Short Course Program

Four half-day and four full-day Short Course proposals have been selected for presentation just before the International Biometric Conference begins.  All Short Courses will take place on 8 December 2024.  These courses are taught by experienced professionals who are experts in their fields, so you do not want to miss out! 

Short Course Time Frames (Subject to change):
Full-Day Courses:  9:00 - 18:00
Morning Half-Day Courses:  9:00 - 13:00
Afternoon Half-Day Courses:  14:00 -18:00 

Full day courses

SC01 - Surrogate Endpoints in Clinical Trials: From Concept to Practice

 Geert Molenberghs & Ariel Alonso


Surrogate endpoints have gained increasing importance in clinical trials as they provide a shortcut to evaluate the efficacy of a treatment in a faster, more efficient, and cost-effective way. However, surrogate endpoints have also generated controversy due to their limitations, such as the lack of direct clinical relevance or the risk of false-positive results. Given the growing interest and debate surrounding surrogate endpoints, it is important to provide a comprehensive course that covers the fundamentals concepts, applications, and challenges of surrogate endpoints in clinical research.

The proposed course aims to provide participants with a deep understanding of the principles behind the evaluation and application of surrogate endpoints in clinical trials. The course will start by introducing the definition and purpose of surrogate endpoints, the regulatory context, and a historical perspective about their use and methodological validation. In addition, it will cover several modern approaches for their evaluation within the two main schools of thought in this area, namely, the causal inference and meta-analytic schools. The course will also address the numerical implementation of these advanced methods in R and SAS.

the course will cover methodology developed within the meta-analytic and causal inference schools and will have and intermediate level of difficulty. Participants should have some prior knowledge and experience in the following areas:
--Basic statistical theory and applications
--Basic knowledge of Meta-analysis and their application
--Basic knowledge about Causal inference methods
--Clinical trials

It would be helpful if participants also have experience using statistical software such as R or SAS for data analysis. Overall, the content covered will be specialized and applicable to researchers and professionals working in the field of clinical research and healthcare.

Learning Objectives
At the end of the course:
1. Participants will have a clear understanding of the potential and limitations related to the use of surrogate
endpoints in clinical research
2. Participants will get familiar with the most modern methodologies proposed for the evaluation of surrogate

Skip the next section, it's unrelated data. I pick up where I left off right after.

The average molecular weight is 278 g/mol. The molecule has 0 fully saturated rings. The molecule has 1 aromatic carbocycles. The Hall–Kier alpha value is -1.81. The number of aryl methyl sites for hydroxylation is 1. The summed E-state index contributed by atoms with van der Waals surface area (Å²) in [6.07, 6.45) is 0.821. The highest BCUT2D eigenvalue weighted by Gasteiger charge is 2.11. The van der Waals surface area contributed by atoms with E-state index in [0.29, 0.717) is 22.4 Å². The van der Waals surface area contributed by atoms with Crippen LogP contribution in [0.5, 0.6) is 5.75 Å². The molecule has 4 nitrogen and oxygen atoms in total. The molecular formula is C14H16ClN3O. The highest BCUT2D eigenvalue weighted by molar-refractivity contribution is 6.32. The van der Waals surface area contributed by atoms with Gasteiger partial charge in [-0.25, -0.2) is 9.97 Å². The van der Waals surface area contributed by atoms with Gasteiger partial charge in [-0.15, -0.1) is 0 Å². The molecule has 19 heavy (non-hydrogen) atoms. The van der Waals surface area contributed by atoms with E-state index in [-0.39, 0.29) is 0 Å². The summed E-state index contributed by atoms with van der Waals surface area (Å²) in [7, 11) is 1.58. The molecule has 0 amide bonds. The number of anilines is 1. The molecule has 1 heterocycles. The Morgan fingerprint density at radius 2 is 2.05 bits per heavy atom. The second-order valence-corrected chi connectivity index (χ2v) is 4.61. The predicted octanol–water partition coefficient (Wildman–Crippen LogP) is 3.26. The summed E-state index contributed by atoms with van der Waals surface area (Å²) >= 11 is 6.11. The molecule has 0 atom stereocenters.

3. Participants will get familiar with the use of surrogate endpoints in several relevant clinical domains
4. Participants will get familiar with SAS packages and R libraries that implement the state-of-the-art methods for
the evaluation of surrogate endpoints
It is recommended that participants bring their laptop with R and the Surrogate package installed.

About the Instructors
Geert Molenberghs is Professor of Biostatistics at the Universiteit Hasselt and KU Leuven in Belgium. He received theB.S. degree in mathematics (1988) and a Ph.D. in biostatistics (1993) from the Universiteit Antwerpen. Dr Molenberghs published methodological work on surrogate markers in clinical trials, categorical data, longitudinal data analysis, and on the analysis of non-response in clinical and epidemiological studies. He served as Joint Editor for Applied Statistics, Co-editor for Biometrics, Co-editor for Biostatistics, Series Editor
of Wiley Probability & Statistics, and Wiley StatsRef. He is currently Executive Editor of Biometrics. He acted and acts as Associate Editor for several journals and undertook numerous refereeing tasks (for journals, faculty member promotion, faculty member appointments, etc.). He was President of the International Biometric Society. He was elected Fellow of the American Statistical Association and received the Guy Medal in Bronze from the Royal Statistical Society. He has held visiting positions at the Harvard School of Public Health (Boston, MA). He is founding director of the Center for Statistics at Hasselt University and currently the director of the Interuniversity Institute for Biostatistics and statistical Bioinformatics, I-BioStat, a joint initiative of the Hasselt and Leuven universities. He published, as editor and author of several books on longitudinal data analysis, possibly subject to missingness (with Geert Verbeke) and surrogate endpoints.